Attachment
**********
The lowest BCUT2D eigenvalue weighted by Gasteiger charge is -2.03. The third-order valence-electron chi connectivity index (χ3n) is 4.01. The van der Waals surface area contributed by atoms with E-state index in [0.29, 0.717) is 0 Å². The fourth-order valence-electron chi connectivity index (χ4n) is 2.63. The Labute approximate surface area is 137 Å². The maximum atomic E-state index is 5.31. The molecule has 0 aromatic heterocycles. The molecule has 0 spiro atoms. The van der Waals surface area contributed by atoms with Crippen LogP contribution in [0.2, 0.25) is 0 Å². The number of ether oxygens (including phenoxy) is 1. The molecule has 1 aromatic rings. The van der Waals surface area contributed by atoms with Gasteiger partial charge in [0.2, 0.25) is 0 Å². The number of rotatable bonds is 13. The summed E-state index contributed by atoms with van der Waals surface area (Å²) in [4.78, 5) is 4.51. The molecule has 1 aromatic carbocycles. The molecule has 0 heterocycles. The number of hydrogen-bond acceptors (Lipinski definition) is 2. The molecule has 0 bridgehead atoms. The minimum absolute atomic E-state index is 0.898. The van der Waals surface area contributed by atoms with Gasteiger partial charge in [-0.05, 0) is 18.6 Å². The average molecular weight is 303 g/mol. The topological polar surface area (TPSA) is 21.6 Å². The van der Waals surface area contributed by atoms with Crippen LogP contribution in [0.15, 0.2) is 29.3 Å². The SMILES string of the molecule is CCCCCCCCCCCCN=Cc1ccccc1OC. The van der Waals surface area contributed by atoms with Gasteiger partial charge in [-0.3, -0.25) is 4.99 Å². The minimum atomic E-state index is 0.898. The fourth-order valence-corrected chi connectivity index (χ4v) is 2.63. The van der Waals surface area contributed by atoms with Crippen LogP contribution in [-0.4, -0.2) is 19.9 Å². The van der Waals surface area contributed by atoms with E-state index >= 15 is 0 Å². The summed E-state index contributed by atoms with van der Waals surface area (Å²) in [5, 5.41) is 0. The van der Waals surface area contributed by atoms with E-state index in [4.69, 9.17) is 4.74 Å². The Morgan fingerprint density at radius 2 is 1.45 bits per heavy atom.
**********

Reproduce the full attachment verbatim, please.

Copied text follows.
The lowest BCUT2D eigenvalue weighted by Gasteiger charge is -2.03. The third-order valence-electron chi connectivity index (χ3n) is 4.01. The van der Waals surface area contributed by atoms with E-state index in [0.29, 0.717) is 0 Å². The fourth-order valence-electron chi connectivity index (χ4n) is 2.63. The Labute approximate surface area is 137 Å². The maximum atomic E-state index is 5.31. The molecule has 0 aromatic heterocycles. The molecule has 0 spiro atoms. The van der Waals surface area contributed by atoms with Crippen LogP contribution in [0.2, 0.25) is 0 Å². The number of ether oxygens (including phenoxy) is 1. The molecule has 1 aromatic rings. The van der Waals surface area contributed by atoms with Gasteiger partial charge in [0.2, 0.25) is 0 Å². The number of rotatable bonds is 13. The summed E-state index contributed by atoms with van der Waals surface area (Å²) in [4.78, 5) is 4.51. The molecule has 1 aromatic carbocycles. The molecule has 0 heterocycles. The number of hydrogen-bond acceptors (Lipinski definition) is 2. The molecule has 0 bridgehead atoms. The minimum absolute atomic E-state index is 0.898. The van der Waals surface area contributed by atoms with Gasteiger partial charge in [-0.05, 0) is 18.6 Å². The average molecular weight is 303 g/mol. The topological polar surface area (TPSA) is 21.6 Å². The van der Waals surface area contributed by atoms with Crippen LogP contribution in [0.15, 0.2) is 29.3 Å². The SMILES string of the molecule is CCCCCCCCCCCCN=Cc1ccccc1OC. The van der Waals surface area contributed by atoms with Gasteiger partial charge in [-0.3, -0.25) is 4.99 Å². The minimum atomic E-state index is 0.898. The fourth-order valence-corrected chi connectivity index (χ4v) is 2.63. The van der Waals surface area contributed by atoms with Crippen LogP contribution in [-0.4, -0.2) is 19.9 Å². The van der Waals surface area contributed by atoms with E-state index >= 15 is 0 Å². The summed E-state index contributed by atoms with van der Waals surface area (Å²) in [5, 5.41) is 0. The van der Waals surface area contributed by atoms with E-state index in [4.69, 9.17) is 4.74 Å². The Morgan fingerprint density at radius 2 is 1.45 bits per heavy atom.